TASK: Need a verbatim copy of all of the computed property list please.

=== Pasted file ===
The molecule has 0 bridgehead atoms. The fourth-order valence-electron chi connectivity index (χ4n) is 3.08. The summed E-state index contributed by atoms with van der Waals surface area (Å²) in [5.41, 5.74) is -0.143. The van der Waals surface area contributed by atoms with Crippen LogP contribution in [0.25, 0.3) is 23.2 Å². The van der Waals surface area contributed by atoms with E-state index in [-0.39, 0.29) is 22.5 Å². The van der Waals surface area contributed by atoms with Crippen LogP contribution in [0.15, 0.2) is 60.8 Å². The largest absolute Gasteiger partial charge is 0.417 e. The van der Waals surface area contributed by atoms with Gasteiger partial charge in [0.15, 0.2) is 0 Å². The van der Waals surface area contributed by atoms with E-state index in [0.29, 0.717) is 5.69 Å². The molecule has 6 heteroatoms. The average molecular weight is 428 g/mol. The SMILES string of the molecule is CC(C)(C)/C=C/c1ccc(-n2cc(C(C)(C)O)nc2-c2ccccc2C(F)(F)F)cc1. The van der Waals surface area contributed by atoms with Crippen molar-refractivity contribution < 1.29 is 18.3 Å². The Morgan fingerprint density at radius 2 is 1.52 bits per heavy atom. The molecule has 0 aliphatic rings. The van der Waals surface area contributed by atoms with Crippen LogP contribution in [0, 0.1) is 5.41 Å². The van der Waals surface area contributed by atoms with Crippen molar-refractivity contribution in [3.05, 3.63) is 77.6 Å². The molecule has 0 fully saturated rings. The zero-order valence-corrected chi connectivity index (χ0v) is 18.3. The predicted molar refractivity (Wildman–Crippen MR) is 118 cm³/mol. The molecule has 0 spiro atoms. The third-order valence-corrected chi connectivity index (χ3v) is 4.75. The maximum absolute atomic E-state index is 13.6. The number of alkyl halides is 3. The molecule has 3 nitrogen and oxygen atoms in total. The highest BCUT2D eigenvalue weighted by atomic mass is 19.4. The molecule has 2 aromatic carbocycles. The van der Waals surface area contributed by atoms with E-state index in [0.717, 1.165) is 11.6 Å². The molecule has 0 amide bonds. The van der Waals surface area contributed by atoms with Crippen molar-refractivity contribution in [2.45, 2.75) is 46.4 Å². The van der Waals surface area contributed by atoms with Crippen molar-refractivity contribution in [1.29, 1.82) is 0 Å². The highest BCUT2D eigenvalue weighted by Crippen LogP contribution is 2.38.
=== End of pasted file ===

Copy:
The molecule has 0 bridgehead atoms. The fourth-order valence-electron chi connectivity index (χ4n) is 3.08. The summed E-state index contributed by atoms with van der Waals surface area (Å²) in [5.41, 5.74) is -0.143. The van der Waals surface area contributed by atoms with Crippen LogP contribution in [0.25, 0.3) is 23.2 Å². The van der Waals surface area contributed by atoms with E-state index in [-0.39, 0.29) is 22.5 Å². The van der Waals surface area contributed by atoms with Crippen LogP contribution in [0.15, 0.2) is 60.8 Å². The largest absolute Gasteiger partial charge is 0.417 e. The van der Waals surface area contributed by atoms with Gasteiger partial charge in [0.15, 0.2) is 0 Å². The van der Waals surface area contributed by atoms with E-state index in [0.29, 0.717) is 5.69 Å². The molecule has 6 heteroatoms. The average molecular weight is 428 g/mol. The SMILES string of the molecule is CC(C)(C)/C=C/c1ccc(-n2cc(C(C)(C)O)nc2-c2ccccc2C(F)(F)F)cc1. The van der Waals surface area contributed by atoms with Crippen molar-refractivity contribution < 1.29 is 18.3 Å². The Morgan fingerprint density at radius 2 is 1.52 bits per heavy atom. The molecule has 0 aliphatic rings. The van der Waals surface area contributed by atoms with Crippen LogP contribution in [0, 0.1) is 5.41 Å². The van der Waals surface area contributed by atoms with Crippen molar-refractivity contribution in [3.05, 3.63) is 77.6 Å². The molecule has 0 fully saturated rings. The zero-order valence-corrected chi connectivity index (χ0v) is 18.3. The predicted molar refractivity (Wildman–Crippen MR) is 118 cm³/mol. The molecule has 0 spiro atoms. The third-order valence-corrected chi connectivity index (χ3v) is 4.75. The maximum absolute atomic E-state index is 13.6. The number of alkyl halides is 3. The molecule has 3 nitrogen and oxygen atoms in total. The highest BCUT2D eigenvalue weighted by atomic mass is 19.4. The molecule has 2 aromatic carbocycles. The van der Waals surface area contributed by atoms with E-state index in [0.717, 1.165) is 11.6 Å². The molecule has 0 amide bonds. The van der Waals surface area contributed by atoms with Crippen molar-refractivity contribution in [2.45, 2.75) is 46.4 Å². The van der Waals surface area contributed by atoms with Crippen molar-refractivity contribution in [1.29, 1.82) is 0 Å². The highest BCUT2D eigenvalue weighted by Crippen LogP contribution is 2.38.